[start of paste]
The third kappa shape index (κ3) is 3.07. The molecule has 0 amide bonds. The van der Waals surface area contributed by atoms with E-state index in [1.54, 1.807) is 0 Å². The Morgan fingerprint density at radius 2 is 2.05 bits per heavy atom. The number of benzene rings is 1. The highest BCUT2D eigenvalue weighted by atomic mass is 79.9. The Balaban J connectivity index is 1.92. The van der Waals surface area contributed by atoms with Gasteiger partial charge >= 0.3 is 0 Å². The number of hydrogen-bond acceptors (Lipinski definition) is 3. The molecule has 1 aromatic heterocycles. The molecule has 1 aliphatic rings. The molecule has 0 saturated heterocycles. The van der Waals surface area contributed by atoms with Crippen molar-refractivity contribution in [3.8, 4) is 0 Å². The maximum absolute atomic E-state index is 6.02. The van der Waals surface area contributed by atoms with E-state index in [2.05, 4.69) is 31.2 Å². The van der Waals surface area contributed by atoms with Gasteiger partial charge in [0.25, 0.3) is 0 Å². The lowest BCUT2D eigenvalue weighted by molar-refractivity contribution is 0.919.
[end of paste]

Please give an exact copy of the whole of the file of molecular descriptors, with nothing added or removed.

The third kappa shape index (κ3) is 3.07. The molecule has 0 amide bonds. The van der Waals surface area contributed by atoms with E-state index in [1.54, 1.807) is 0 Å². The Morgan fingerprint density at radius 2 is 2.05 bits per heavy atom. The number of benzene rings is 1. The highest BCUT2D eigenvalue weighted by atomic mass is 79.9. The Balaban J connectivity index is 1.92. The van der Waals surface area contributed by atoms with Gasteiger partial charge >= 0.3 is 0 Å². The number of hydrogen-bond acceptors (Lipinski definition) is 3. The molecule has 1 aromatic heterocycles. The molecule has 1 aliphatic rings. The molecule has 0 saturated heterocycles. The van der Waals surface area contributed by atoms with Crippen molar-refractivity contribution in [3.8, 4) is 0 Å². The maximum absolute atomic E-state index is 6.02. The van der Waals surface area contributed by atoms with E-state index in [2.05, 4.69) is 31.2 Å². The van der Waals surface area contributed by atoms with Gasteiger partial charge in [0.25, 0.3) is 0 Å². The lowest BCUT2D eigenvalue weighted by molar-refractivity contribution is 0.919.